Saturday, June 6, 2015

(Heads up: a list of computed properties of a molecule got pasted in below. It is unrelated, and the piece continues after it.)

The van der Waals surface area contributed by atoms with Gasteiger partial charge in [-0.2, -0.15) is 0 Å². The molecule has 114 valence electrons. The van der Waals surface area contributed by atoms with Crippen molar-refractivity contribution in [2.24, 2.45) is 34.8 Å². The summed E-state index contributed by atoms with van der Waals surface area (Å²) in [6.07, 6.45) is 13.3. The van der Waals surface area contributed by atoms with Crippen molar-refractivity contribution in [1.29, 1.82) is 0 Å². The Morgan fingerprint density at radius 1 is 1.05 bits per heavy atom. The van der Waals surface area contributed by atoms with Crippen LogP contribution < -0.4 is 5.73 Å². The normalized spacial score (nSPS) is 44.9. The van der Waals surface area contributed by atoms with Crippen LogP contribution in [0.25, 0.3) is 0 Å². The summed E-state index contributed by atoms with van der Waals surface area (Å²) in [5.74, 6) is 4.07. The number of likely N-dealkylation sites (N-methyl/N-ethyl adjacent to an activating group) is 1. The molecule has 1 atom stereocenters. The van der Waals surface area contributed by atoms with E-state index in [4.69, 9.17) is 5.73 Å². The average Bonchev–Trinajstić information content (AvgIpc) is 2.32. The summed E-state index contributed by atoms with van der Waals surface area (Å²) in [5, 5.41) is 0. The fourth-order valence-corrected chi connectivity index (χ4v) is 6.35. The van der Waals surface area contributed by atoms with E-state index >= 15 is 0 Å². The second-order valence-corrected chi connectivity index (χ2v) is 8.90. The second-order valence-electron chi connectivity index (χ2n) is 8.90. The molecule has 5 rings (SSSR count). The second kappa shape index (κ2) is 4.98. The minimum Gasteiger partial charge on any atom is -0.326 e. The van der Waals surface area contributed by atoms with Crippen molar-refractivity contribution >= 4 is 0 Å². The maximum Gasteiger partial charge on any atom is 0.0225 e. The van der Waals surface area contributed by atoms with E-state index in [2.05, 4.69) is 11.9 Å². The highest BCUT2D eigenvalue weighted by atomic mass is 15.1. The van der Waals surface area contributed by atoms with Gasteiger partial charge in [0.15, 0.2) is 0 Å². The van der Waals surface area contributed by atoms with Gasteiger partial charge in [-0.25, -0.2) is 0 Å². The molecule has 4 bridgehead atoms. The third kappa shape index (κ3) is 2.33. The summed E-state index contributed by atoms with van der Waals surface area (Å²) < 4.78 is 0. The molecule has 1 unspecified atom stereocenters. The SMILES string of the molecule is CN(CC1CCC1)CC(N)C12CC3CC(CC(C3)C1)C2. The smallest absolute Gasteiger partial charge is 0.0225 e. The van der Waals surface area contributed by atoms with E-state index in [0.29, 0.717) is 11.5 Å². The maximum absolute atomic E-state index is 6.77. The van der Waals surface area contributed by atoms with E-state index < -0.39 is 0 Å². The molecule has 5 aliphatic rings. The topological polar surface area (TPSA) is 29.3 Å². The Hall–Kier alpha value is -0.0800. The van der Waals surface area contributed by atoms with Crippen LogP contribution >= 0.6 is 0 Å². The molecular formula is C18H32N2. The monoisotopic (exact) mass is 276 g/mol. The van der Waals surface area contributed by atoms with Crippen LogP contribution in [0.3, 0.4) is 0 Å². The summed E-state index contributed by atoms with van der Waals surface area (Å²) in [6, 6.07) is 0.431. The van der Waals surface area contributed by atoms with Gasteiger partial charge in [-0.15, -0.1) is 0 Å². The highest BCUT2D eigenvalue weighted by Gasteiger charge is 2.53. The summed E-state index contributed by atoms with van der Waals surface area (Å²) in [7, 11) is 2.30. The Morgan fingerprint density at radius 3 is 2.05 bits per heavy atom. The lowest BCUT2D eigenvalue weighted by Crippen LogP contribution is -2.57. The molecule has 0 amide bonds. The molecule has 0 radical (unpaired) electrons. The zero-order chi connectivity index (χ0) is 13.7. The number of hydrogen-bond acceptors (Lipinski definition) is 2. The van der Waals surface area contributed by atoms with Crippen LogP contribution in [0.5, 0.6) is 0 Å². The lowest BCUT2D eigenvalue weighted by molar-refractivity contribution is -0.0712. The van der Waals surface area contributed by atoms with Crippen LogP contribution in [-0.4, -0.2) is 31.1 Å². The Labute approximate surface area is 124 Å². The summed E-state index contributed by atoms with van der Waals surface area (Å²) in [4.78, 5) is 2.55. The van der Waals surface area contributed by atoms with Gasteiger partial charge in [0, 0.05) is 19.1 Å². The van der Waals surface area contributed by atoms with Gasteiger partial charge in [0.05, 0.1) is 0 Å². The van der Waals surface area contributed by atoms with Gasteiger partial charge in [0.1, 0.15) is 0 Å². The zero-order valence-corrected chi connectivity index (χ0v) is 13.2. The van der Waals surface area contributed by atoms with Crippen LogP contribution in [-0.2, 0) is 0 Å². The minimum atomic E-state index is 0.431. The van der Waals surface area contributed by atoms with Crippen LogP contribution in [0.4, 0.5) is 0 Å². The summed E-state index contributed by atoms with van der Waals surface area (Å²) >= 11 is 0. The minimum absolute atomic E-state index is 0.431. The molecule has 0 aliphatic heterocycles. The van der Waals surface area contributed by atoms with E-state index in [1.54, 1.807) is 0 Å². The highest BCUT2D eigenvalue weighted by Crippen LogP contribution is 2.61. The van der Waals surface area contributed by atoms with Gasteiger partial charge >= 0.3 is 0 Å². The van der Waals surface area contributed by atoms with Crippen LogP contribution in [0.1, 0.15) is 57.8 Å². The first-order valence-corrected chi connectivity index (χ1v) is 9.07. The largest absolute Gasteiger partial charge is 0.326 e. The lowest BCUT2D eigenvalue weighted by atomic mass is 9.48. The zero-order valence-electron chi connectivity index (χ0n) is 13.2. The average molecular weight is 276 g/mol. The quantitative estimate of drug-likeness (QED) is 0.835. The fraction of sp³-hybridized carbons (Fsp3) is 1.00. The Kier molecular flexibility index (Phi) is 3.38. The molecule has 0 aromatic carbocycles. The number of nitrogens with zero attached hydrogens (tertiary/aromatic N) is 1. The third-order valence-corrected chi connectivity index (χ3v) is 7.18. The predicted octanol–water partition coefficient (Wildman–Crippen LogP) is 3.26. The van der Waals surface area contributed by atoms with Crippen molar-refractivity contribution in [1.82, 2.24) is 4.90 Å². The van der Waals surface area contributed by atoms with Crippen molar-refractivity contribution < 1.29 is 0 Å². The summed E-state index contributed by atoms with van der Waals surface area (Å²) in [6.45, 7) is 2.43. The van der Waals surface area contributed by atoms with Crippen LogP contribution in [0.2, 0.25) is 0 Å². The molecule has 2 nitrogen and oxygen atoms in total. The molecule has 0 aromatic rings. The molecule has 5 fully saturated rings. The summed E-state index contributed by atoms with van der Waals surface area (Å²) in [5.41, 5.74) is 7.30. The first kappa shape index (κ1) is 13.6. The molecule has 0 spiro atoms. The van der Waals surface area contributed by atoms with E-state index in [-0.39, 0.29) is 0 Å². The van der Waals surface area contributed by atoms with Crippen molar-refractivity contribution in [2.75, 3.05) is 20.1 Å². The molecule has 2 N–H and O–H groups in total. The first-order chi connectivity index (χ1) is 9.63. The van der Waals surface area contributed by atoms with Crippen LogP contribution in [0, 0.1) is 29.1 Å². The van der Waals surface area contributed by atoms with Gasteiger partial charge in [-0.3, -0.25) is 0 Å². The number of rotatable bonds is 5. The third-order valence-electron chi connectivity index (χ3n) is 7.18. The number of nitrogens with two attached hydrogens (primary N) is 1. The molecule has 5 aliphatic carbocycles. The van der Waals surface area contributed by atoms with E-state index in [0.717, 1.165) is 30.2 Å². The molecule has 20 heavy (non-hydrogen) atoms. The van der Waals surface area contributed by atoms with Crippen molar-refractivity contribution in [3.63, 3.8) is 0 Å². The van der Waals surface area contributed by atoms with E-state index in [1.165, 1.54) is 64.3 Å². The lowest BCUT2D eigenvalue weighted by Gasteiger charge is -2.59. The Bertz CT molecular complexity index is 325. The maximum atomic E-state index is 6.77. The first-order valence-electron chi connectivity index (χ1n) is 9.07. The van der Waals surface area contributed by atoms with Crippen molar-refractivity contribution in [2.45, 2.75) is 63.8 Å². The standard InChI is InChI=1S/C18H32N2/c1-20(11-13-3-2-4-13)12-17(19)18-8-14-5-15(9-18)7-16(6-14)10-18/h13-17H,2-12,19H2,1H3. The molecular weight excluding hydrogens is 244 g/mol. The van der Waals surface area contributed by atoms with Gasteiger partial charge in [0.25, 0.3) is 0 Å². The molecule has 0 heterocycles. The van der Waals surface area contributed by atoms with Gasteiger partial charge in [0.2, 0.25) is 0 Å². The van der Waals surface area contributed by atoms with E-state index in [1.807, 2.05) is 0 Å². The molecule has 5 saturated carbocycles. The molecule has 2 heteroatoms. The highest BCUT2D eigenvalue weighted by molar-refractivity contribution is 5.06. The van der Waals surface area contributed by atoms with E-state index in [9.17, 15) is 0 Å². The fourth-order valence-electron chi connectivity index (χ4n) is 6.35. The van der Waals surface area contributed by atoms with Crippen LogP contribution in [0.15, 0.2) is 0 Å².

I saw a trailer for the movie Ant Man recently, and it got me thinking about superheroes. Specifically, about superheroes that are associated with animals - and, as it turns out, there are a lot. Whether it's an ant's size and proportionate strength, a bird's flight, a spider's web, or a chameleon's camouflage, when imagining humans as something better or more evolved than what we are, we seem most inclined to think of attributes that already exist in other animals. Although humanity mostly gave up it's original respect for nature and non-human animals during the early industrial revolutions, some of this mindset seems to have stayed with us, in the admiration with which we consider certain animals, even if it is only in a fictional or symbolic context. It made me wonder that maybe if animals were just a little more human-like (if they walked on two feet or spoke a language we could learn or looked like Bruce Wayne - okay maybe that's too far) the current binary of humans over animals would be flipped. We admire so many things about animals but only when they attributed to humans - a parallel of sorts to cultural appropriation, but on a physiological/biological level rather than a cultural and aesthetic one. The implications are very similar to how a white girl wearing a bindi is 'artsy', while an Indian girl wearing one is a potential terrorist. Our admiration for animals and their abilities is obvious in our media, but that admiration has yet to return to the animals themselves.